Property Rights on the Net

The Internet has often been compared to America’s expanding western frontier during the 19th century. Like all frontiers, it has the potential to create enormous wealth through the exploitation of new technologies by the cowboys of the digital domain. The creation of a global communication network has attracted millions of entrepreneurs who are eager to make a name and a dollar for themselves by finding new opportunities and business models that take advantage of the unique nature of the Net.

The Internet is not just a source of wealth – it is also a source for the creation of new kinds of property rights. Domain names, broadband access, website designs, digital databases, digitized content, and quasi-public networks are all becoming new and valuable virtual property with little or no existing guidelines for the assignment of property rights to their owners. As governments worldwide struggle to catch up and resolve disputes by establishing property rights in these new areas, businesses must often act to secure their property when the Law is unable to provide adequate protection. This applies to intellectual property such as music and images as well as to virtual property such as domain names and private networks.

The proper role of government in this new domain is to create new kinds of property rights to protect the new forms of wealth created by the Internet. Organizations like ICANN have been commissioned by the US government to oversee private corporations like VeriSign that have larger been relatively successful in establishing and protecting property rights on the Internet.

Two major challenges persist: the status of digital media such as music and movies, and the status of publicly available but privately owned networks, such as instant messaging services. Even a well-meaning, intellectual property-respecting consumer like me is bound to have a hard time knowing which actions infringe on someone’s rights – and I don’t mean knowing the law – simply knowing which actions are ethical requires some technical knowledge. For example, is it ok to copy CD’s to mp3 to play on your computer? Can you copy those mp3’s to another computer you own? What if you lose the original CD? What about posting text and images from online articles – how much is fair use and how much infringes on someone’s right? In a rational society, there would exist clear standards for what actions are ethical, but in our mixed-economy state, where respect for intellectual property is rare, there are bound to be rights violations both in infringing and in the attempt to protect private property. Organizations like RIAA often abuse the courts in their attempt to protect their client’s legitimate property. Everyone agrees that CD’s cost too much, but is their price market-driven, or is it made artificially high by a government monopoly?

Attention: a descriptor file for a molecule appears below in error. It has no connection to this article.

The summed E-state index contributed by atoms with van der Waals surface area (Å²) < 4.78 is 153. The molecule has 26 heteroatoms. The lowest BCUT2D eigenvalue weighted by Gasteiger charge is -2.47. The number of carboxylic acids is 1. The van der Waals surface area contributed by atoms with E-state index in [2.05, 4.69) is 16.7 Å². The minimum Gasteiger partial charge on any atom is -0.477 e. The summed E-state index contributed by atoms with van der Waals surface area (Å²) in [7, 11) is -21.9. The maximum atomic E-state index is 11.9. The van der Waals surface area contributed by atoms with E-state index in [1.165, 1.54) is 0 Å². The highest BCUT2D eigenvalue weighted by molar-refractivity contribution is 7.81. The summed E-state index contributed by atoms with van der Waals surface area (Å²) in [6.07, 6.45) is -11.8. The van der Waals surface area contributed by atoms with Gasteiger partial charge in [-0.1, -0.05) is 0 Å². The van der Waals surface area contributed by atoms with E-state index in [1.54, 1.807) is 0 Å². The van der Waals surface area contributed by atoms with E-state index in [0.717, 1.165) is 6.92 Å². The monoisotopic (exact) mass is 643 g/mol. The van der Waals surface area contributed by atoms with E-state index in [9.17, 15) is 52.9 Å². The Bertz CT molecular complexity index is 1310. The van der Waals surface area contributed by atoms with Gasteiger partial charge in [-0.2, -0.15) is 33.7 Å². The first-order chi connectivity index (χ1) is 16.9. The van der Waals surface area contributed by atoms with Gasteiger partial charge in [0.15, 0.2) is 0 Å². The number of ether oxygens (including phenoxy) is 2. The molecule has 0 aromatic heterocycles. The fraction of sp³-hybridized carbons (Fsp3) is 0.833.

Another area where property rights are hazy right now are instant-messaging networks. AOL has been struggling to shut own competitors using its protocols (and AOL’s servers) for years, and Yahoo and Microsoft have recently attempted to shut out third-party clients like Trillian. All three claim that they are only blocking their competitors because of security or technical reasons, and all three claim to be dedicated to establishing open-protocols, but it’s blindingly obvious that their goal is to preserve the revenues from the ads displayed in their clients. If AOL, Microsoft or Yahoo simply said “my network is private property, and you may not use a third party client to connect to it,” then a clear precedent would be established, but instead they offer pathetic excuses like this:

“Because fighting spam is a top priority, we are proactively implementing preventative measures to help keep Yahoo! Messenger the high-quality environment our users have come to expect,” Osako said. “If this upgrade affects the way in which other services will interact with Yahoo! Messenger, it is merely a byproduct of our efforts to help protect our users from potential spammers.”

Perhaps Yahoo is reluctant to declare their network private property because it is planning to release its own multi-protocol client. Meanwhile, after failing to break into AOL’s IM protocol, and publicly releasing theirs to put pressure on AOL, Microsoft is clamping down on its own IM network. Personally, until a company says “private property, keep out ” I plan to keep using Gaim, a free multi-network IM client.

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